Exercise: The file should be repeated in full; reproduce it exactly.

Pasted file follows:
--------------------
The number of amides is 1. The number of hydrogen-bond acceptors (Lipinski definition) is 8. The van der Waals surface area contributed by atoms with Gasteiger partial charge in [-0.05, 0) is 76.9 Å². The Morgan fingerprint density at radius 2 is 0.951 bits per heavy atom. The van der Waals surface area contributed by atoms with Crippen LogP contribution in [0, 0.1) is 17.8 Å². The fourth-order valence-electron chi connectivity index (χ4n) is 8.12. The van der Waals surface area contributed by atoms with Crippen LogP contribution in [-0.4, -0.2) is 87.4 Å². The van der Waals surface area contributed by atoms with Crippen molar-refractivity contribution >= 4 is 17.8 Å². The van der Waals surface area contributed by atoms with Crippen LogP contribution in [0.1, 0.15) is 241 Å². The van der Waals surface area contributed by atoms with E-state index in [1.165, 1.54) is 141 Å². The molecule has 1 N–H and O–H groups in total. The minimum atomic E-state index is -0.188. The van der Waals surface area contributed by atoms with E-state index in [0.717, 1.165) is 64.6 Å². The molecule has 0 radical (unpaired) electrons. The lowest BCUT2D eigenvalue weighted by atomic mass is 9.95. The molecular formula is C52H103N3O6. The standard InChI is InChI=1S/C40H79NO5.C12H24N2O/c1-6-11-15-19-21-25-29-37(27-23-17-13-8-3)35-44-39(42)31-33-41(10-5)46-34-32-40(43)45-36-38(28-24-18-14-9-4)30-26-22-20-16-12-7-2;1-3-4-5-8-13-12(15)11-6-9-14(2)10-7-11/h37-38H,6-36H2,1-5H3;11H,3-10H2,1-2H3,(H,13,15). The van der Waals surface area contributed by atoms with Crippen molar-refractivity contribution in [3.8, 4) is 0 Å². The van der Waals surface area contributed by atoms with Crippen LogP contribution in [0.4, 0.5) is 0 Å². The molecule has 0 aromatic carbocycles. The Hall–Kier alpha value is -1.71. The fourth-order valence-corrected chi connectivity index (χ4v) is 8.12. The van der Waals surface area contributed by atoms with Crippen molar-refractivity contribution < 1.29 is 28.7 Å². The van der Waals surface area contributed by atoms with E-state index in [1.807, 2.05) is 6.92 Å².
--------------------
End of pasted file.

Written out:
The number of amides is 1. The number of hydrogen-bond acceptors (Lipinski definition) is 8. The van der Waals surface area contributed by atoms with Gasteiger partial charge in [-0.05, 0) is 76.9 Å². The Morgan fingerprint density at radius 2 is 0.951 bits per heavy atom. The van der Waals surface area contributed by atoms with Crippen LogP contribution in [0, 0.1) is 17.8 Å². The fourth-order valence-electron chi connectivity index (χ4n) is 8.12. The van der Waals surface area contributed by atoms with Crippen LogP contribution in [-0.4, -0.2) is 87.4 Å². The van der Waals surface area contributed by atoms with Crippen molar-refractivity contribution >= 4 is 17.8 Å². The van der Waals surface area contributed by atoms with Crippen LogP contribution in [0.1, 0.15) is 241 Å². The van der Waals surface area contributed by atoms with E-state index in [1.165, 1.54) is 141 Å². The molecule has 1 N–H and O–H groups in total. The minimum atomic E-state index is -0.188. The van der Waals surface area contributed by atoms with E-state index in [0.717, 1.165) is 64.6 Å². The molecule has 0 radical (unpaired) electrons. The lowest BCUT2D eigenvalue weighted by atomic mass is 9.95. The molecular formula is C52H103N3O6. The standard InChI is InChI=1S/C40H79NO5.C12H24N2O/c1-6-11-15-19-21-25-29-37(27-23-17-13-8-3)35-44-39(42)31-33-41(10-5)46-34-32-40(43)45-36-38(28-24-18-14-9-4)30-26-22-20-16-12-7-2;1-3-4-5-8-13-12(15)11-6-9-14(2)10-7-11/h37-38H,6-36H2,1-5H3;11H,3-10H2,1-2H3,(H,13,15). The van der Waals surface area contributed by atoms with Crippen molar-refractivity contribution in [3.8, 4) is 0 Å². The van der Waals surface area contributed by atoms with Crippen LogP contribution in [0.4, 0.5) is 0 Å². The molecule has 0 aromatic carbocycles. The Hall–Kier alpha value is -1.71. The fourth-order valence-corrected chi connectivity index (χ4v) is 8.12. The van der Waals surface area contributed by atoms with Crippen molar-refractivity contribution < 1.29 is 28.7 Å². The van der Waals surface area contributed by atoms with E-state index in [1.807, 2.05) is 6.92 Å².